Santa Barbarans are angered by Trump’s order that could lead to new offshore drilling
From a cafe table on a pier overlooking sea lions and passing sailing vessels with bright pennants flapping in the breeze, Pedro Nava recalled that the battle lines were drawn to prevent offshore drilling in Santa Barbara when a marine sanctuary was established here in 1954.
At issue was the spread of oil derricks on the hills and streets of the nearby coastal hamlet of Summerland, which had become so polluted that a newspaper editor at the time lamented that “the whole face of the townsite is aslime with oil leakages.”
Nava, 69, a local resident and former California assemblyman, said the sanctuary initiated by then Mayor John Rickard “was the start of a new era: our economic future would be based on the scenic beauty of our coastline and tourism.”
Now, from one end of this 5-mile-long city with a population of about 91,000 people to the other, community leaders, business owners and environmentalists are reacting with anxiety and anger to the executive order President Trump signed on Friday to consider new offshore drilling in federal waters here and around the country.
There were few complaints on Saturday among the thousands of visitors, many of them clutching shopping bags, who strolled along the pier and explored downtown streets lined with boutiques, restaurants and watering holes with red-tiled roofs reflecting the city’s Spanish colonial heritage.
But behind the scenes of the city 90 miles up the coast from Los Angeles, things were anything but placid.
Victoria Fauerbach, 18, a docent at the Santa Barbara Museum of Natural History Marine Center on Stearns Wharf near downtown, was preparing to teach visiting students about the life cycle of sharks when she first heard the distressing news.
“My first thought was, ‘Do they really want to do this to our environment?’“ she recalled. “How long before we get an oil spill?”
A mile away, at the Shoreline Cafe, an eatery with beachfront dining tables set up on the strand, manager Ulises Morales shared similar concerns as he served customers enjoying Mexican dishes and sipping margaritas while pushing their toes into the sand.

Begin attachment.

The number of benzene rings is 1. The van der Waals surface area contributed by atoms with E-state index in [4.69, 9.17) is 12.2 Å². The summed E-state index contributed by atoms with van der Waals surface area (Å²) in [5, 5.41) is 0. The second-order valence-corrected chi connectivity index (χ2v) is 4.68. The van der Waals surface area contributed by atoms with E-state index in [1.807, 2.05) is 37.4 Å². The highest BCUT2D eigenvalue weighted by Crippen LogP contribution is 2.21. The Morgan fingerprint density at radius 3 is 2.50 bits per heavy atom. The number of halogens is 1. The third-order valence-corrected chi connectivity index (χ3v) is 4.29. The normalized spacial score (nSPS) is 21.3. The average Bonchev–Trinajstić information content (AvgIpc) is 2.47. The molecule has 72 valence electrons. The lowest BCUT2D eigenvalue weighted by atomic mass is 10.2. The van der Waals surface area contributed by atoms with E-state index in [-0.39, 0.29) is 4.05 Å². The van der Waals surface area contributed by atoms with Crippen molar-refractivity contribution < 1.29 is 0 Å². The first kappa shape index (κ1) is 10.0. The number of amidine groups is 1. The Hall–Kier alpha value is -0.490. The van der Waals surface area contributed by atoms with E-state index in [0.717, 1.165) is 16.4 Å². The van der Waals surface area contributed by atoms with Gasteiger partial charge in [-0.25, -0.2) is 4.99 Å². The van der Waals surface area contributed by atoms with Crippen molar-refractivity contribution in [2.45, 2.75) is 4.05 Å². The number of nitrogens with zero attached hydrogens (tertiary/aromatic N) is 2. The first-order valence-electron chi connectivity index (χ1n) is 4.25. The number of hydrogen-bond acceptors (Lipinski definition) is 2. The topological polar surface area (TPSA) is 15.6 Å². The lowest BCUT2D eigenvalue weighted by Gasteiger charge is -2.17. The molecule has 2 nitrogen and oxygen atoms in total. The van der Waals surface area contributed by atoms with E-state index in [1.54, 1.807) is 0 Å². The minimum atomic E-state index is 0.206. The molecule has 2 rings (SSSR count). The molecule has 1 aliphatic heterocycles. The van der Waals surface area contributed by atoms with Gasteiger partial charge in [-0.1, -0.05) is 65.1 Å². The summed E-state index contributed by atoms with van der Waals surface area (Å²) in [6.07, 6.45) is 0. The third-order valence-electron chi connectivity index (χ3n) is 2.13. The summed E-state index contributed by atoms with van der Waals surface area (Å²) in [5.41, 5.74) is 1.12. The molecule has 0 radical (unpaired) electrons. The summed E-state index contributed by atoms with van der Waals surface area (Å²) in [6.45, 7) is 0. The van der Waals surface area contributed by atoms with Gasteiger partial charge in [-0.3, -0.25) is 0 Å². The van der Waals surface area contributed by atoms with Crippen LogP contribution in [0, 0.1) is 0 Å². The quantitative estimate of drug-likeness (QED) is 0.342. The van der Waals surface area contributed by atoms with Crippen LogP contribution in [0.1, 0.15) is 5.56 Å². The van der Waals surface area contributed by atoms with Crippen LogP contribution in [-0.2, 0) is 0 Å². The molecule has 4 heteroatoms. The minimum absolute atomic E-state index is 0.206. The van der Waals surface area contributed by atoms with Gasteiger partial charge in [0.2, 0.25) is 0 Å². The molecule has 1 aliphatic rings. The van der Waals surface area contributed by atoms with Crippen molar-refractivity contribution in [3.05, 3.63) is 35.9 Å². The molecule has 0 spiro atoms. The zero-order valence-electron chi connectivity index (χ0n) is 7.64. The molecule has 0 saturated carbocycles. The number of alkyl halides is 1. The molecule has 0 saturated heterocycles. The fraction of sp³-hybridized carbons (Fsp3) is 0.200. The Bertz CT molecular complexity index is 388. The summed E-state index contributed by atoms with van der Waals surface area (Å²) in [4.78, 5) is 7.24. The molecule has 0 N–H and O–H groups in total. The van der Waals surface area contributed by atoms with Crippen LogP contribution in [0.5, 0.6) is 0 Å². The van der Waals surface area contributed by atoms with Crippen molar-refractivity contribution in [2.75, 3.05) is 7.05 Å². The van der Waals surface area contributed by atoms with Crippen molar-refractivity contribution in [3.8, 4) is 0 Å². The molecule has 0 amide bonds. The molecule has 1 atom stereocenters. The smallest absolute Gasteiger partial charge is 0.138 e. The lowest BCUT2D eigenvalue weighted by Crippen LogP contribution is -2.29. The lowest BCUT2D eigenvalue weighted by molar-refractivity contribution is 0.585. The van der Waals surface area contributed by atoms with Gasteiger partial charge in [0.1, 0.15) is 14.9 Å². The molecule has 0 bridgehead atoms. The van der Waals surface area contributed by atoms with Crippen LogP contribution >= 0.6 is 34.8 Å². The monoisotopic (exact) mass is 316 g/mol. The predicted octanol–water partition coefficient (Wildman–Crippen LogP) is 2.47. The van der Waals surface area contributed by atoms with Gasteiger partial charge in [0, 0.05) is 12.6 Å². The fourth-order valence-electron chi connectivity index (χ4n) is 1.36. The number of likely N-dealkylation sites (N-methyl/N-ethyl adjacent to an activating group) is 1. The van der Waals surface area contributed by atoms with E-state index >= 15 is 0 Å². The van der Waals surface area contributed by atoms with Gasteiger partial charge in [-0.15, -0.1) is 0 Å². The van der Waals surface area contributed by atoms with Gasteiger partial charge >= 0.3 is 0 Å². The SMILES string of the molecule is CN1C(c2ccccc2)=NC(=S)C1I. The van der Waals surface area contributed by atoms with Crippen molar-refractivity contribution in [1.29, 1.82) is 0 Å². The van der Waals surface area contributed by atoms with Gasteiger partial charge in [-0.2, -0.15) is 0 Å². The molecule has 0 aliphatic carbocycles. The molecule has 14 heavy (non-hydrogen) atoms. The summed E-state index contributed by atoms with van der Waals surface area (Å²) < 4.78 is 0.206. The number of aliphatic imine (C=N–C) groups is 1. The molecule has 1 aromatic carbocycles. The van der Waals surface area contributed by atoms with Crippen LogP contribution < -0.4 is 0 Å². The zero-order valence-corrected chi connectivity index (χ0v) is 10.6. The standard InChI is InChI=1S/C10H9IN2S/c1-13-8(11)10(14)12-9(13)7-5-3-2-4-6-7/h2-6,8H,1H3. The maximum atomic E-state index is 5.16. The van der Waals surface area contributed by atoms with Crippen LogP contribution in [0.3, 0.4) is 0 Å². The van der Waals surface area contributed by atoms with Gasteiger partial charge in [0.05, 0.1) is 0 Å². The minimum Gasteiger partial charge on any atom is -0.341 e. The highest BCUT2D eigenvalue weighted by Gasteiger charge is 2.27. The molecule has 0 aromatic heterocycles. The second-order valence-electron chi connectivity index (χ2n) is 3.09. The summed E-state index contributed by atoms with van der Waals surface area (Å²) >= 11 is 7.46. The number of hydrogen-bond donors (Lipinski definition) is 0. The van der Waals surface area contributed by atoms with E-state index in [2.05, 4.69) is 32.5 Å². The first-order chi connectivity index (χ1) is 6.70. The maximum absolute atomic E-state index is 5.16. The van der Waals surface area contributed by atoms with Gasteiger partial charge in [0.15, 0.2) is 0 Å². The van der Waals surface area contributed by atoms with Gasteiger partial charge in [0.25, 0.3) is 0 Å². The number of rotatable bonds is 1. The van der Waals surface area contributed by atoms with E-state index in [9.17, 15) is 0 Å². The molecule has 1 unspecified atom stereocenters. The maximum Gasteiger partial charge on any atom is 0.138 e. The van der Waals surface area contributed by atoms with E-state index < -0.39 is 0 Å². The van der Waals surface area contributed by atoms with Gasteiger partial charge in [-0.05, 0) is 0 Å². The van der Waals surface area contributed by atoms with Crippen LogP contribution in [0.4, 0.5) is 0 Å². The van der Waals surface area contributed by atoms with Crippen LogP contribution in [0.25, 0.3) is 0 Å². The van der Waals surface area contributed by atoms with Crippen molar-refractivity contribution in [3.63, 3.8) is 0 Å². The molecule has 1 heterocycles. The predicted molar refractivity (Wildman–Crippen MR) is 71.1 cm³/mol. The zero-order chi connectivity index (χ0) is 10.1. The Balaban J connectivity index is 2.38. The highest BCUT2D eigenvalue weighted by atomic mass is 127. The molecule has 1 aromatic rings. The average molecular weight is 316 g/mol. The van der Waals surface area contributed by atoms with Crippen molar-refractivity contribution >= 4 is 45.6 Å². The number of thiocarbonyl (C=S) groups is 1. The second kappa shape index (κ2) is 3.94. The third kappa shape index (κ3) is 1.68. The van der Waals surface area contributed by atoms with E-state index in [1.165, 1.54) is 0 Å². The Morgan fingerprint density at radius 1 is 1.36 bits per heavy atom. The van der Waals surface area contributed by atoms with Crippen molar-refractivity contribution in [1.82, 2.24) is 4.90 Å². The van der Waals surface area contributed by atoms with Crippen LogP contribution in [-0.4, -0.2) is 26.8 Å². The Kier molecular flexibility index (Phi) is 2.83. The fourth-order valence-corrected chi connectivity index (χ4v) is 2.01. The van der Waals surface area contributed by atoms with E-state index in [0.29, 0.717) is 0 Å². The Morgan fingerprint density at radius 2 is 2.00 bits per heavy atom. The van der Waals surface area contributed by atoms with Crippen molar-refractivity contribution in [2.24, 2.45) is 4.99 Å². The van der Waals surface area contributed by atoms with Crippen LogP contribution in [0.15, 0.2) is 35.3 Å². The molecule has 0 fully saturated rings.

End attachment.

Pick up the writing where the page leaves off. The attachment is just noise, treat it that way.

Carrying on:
Giving a sardonic smile, Morales said, “As you can see, an oil spill on the beach would not be good for us.”
Tourism and recreation are substantial drivers of California’s 19 counties adjacent to the Pacific Ocean. Together, they comprise more than 18,000 business establishments employing 368,000 persons and generating nearly $9 billion in wages, according to a 2012 study conducted by the National Oceanic and Atmospheric Administration.
Unlike many coastal destinations, however, the Santa Barbara region includes one of the largest natural oil and gas seeps in the world. Native Americans used globs of asphalt that accumulated naturally above ground to seal and waterproof the wooden planks of their boats.
A recent history of bipartisan opposition to oil drilling has been fueled with viscerally terrifying images captured live on TV of waves lubricated with oil, oil-drenched birds and frantic cleanup crews after a drill boring in federal waters in 1969 punctured a high-pressure pocket of petroleum.
An estimated 80,000 to 100,000 barrels of crude spewed uncontrolled from the breach into the blue Pacific, much of it congealing into a foot-thick mat that resembled chocolate mousse. Part of the oil was pushed southwest by winds to San Miguel Island, and the rest was carried by currents toward Santa Barbara.
The event galvanized public awareness of the environment and support for tighter regulatory control of the oil industry. In the 1980s and ‘90s, it played a role in defeating efforts by the Reagan administration and later by the first Bush administration to sink more oil wells along stretches of the California coastline, including Monterey Bay.
Former Democratic U.S. Rep. Mel Levine recalled that “the blowout that occurred in 1969 helped us make the case that whatever benefits would come to the oil industry from more offshore drilling were outweighed by potential environmental and economic costs.”
Nava said the big question in Santa Barbara now is this: “Given that the Trump’s executive order will lead him straight into federal court, what’s he trying to achieve?”
Admiring the vista of crashing waves, surfers and boats dipping and tugging at their moorings against a backdrop of the steep Santa Ynez Mountains, he added, “I really don’t get it.
“Which ones of his constituents wants to spend $300 a night at one of our motels to see dead whales and oil spills?”
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